The litany from Psalm 107 proclaims the goodness of God and reminds us that God’s steadfast love endures forever. The Psalmist believes that God is ultimately on our side – and the extent “our” is debatable in this passage – and that God will provide what we need for safety, well-being, and spiritual flourishing. To be meaningful today, this passage must be both individualized and universalized. God wants my flourishing and the flourishing of my family; God also wants all creation to flourish, including people of other nations. This passage encourages, then, an ethic of flourishing in which we seek the well-being of all God’s beloved. Abundant life is for all creation, and not just my immediate kin.
The passage from I Thessalonians raises two important points, as I see it. First, in response to hearing God’s word diligently preached, we are called to “lead a life worthy of God.” Embracing God’s good news in Jesus involves the whole of our lives – body, mind, and spirit. It involves a transformed mind (Romans 12:2) and transformed actions, and faith active in love for each other. As Paul says to the Galatians, the choice is clear: we can live by the egocentric ways of the flesh or the open-hearted ways of the spirit. One way emphasizes self and its well-being; the other path embraces the well-being of others as well as my needs. Our care for each other is the fullest demonstration of God’s grace toward humankind. In light of the story of Joshua and the Israelites, what would it mean for our nation and its leaders to live lives worthy of God? On the eve of the USA election, we need to ask, how does a worthy life shape our political involvement?
Despite the fact that many Christians see biblical ethics as primarily personal, authentic biblical ethics – and the passage in I Thessalonians – guides and challenges corporate behavior as well as individual actions.
The second important point is the identification of the evangelists’ words with God’s word. This may strike many preachers as hubris. How many of us would say, “The word of God that you heard from us, you accepted it not as a human word but as what it really is, God’s word, which is also at work in you believers?” Do we assume to be speaking “God’s word” from our pulpits? This sounds too fundamentalist and too authoritarian for most progressive preachers. Yet, we must be open to God’s word speaking and working through us, if God is truly omnipresent and constantly presenting us with insights and intuitions. We can be the voice of God, in all humility, to one another. Given that, we need to take our preaching seriously. Good – and sometimes bad – preaching changes lives. Our congregants’ lives can be transformed – persons can experience new hope – as a result of the interplay of the Spirit’s guidance and a well-thought-out preached word. Perhaps the author of I Thessalonians is not suggesting perfection or an absolute correspondence of his word with God’s intent, but rather the ability to align oneself with God in such a way that one’s words reveal God’s life-transforming message.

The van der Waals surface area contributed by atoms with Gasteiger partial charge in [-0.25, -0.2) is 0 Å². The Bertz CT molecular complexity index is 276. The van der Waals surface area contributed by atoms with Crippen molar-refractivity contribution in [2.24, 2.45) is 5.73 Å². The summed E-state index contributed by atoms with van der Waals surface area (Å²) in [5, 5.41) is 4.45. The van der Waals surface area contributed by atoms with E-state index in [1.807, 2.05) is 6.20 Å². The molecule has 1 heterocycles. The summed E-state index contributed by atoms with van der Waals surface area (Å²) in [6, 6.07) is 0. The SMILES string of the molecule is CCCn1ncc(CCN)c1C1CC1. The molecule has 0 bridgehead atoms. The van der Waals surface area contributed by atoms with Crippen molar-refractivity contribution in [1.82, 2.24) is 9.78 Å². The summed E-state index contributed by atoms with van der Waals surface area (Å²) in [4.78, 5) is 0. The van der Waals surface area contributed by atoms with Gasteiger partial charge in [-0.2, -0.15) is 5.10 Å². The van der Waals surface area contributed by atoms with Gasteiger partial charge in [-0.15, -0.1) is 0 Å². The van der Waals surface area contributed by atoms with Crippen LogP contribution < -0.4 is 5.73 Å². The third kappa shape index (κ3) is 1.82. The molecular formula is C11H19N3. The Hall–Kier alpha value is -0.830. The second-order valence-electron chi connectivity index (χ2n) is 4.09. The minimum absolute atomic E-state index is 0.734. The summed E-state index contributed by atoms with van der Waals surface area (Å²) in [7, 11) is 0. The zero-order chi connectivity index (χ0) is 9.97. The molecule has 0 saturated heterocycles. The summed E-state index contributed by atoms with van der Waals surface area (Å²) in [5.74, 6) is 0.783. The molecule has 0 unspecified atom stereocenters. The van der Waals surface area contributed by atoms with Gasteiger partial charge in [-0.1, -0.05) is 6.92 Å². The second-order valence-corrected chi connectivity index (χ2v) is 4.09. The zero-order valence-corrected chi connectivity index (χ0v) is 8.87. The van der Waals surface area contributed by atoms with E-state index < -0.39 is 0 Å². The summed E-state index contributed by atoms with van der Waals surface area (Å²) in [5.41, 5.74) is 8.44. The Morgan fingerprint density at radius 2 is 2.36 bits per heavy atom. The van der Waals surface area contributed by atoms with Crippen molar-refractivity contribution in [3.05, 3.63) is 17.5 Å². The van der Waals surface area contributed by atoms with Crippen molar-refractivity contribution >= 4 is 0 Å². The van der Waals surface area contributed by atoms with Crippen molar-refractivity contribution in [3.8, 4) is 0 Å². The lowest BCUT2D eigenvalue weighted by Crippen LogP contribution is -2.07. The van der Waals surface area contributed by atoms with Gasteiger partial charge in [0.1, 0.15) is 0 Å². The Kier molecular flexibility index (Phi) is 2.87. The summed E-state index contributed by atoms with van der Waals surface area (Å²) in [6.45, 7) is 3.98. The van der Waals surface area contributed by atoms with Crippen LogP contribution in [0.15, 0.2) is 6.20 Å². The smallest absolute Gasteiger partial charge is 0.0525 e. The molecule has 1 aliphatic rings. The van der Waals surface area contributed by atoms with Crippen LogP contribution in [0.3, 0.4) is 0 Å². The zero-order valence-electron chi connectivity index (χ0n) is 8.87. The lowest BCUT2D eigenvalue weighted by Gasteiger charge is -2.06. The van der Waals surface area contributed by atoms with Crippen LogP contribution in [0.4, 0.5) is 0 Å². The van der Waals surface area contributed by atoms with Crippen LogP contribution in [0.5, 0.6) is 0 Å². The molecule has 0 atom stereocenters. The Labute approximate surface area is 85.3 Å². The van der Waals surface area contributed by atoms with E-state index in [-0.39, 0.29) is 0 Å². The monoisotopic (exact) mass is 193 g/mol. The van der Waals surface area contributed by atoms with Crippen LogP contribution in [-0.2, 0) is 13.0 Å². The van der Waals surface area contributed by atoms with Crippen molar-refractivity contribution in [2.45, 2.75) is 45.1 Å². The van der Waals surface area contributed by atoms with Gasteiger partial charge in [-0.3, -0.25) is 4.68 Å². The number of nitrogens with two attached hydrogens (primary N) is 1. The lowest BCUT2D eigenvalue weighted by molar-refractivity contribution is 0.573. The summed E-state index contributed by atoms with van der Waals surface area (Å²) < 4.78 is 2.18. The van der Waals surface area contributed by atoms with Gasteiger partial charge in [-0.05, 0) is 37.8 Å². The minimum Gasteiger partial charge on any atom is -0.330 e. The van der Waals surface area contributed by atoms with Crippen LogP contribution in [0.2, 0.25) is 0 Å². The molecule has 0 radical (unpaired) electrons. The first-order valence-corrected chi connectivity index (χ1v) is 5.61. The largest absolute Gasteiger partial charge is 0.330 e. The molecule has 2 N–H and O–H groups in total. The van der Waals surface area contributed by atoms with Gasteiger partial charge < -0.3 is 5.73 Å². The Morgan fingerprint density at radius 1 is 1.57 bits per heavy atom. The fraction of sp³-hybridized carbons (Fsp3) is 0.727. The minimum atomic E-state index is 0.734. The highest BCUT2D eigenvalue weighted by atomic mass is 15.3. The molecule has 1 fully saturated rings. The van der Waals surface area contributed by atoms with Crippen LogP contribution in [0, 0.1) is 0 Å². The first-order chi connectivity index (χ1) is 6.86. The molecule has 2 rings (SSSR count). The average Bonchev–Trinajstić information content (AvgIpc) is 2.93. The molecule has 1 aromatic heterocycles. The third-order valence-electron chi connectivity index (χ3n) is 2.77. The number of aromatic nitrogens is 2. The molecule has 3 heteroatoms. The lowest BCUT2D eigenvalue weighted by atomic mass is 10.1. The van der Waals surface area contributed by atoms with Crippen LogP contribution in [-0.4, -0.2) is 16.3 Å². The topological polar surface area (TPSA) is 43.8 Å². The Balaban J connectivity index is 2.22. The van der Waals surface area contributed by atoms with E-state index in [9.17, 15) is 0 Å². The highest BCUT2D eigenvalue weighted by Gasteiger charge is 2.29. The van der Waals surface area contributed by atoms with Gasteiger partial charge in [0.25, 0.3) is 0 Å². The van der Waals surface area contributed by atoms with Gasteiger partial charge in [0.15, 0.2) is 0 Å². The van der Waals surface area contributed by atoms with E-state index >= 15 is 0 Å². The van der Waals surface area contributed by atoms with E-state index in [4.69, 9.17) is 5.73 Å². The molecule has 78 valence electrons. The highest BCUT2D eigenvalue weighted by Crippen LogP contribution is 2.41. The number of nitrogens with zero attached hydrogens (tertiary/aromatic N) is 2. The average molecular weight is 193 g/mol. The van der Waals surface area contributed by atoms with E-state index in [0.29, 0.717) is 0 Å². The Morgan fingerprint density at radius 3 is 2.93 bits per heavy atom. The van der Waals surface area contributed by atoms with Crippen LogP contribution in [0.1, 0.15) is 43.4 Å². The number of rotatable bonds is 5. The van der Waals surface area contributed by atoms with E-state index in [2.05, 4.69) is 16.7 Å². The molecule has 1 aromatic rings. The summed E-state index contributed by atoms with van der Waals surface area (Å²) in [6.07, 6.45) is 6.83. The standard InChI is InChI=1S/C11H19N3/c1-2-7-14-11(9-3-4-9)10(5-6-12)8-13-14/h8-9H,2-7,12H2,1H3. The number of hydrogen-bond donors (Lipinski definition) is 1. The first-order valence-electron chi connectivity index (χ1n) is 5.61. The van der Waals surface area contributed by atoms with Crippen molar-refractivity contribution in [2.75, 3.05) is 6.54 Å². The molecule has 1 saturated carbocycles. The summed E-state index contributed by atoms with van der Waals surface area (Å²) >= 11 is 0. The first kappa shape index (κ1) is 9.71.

The reading from I Thessalonians and Matthew 23 mirror each other. In the case of Jesus’ description of the religious leaders, their errors come from separating themselves from others, and from claiming a special position in relationship with God, and assuming a type of authority that is beyond human reach. What they preach, they don’t practice. They need, as the Quakers say, to let their lives speak. Even when we share God’s good news, we need to share it with humility and for the well-being of others and not our self-aggrandizement or ego-boosting. We are mere mortals, and yet we have been entrusted with God’s message. God’s message joins, rather than separates us, from others, binding us together in brokenness and healing. We can as Thessalonians and the words of Jesus suggest mediate God’s good news through words of wisdom and love, and this should be our goal, whether teaching, preaching, or sharing with one another. Our lives – as well as our words – are our testimony and we pastors and the congregations we lead are called to live worthy of God and preach worthy of the grace we have received.
Bruce Epperly is a Cape Cod pastor, professor, and author of over 50 books including PROCESS THEOLOGY AND POLITICS, HOPE BEYOND PANDEMIC, GOD ONLINE: A MYSTIC’S GUIDE TO THE INTERNET, and PROPHETIC HEALING: HOWARD THURMAN’S CONTEMPLATIVE ACTIVISM.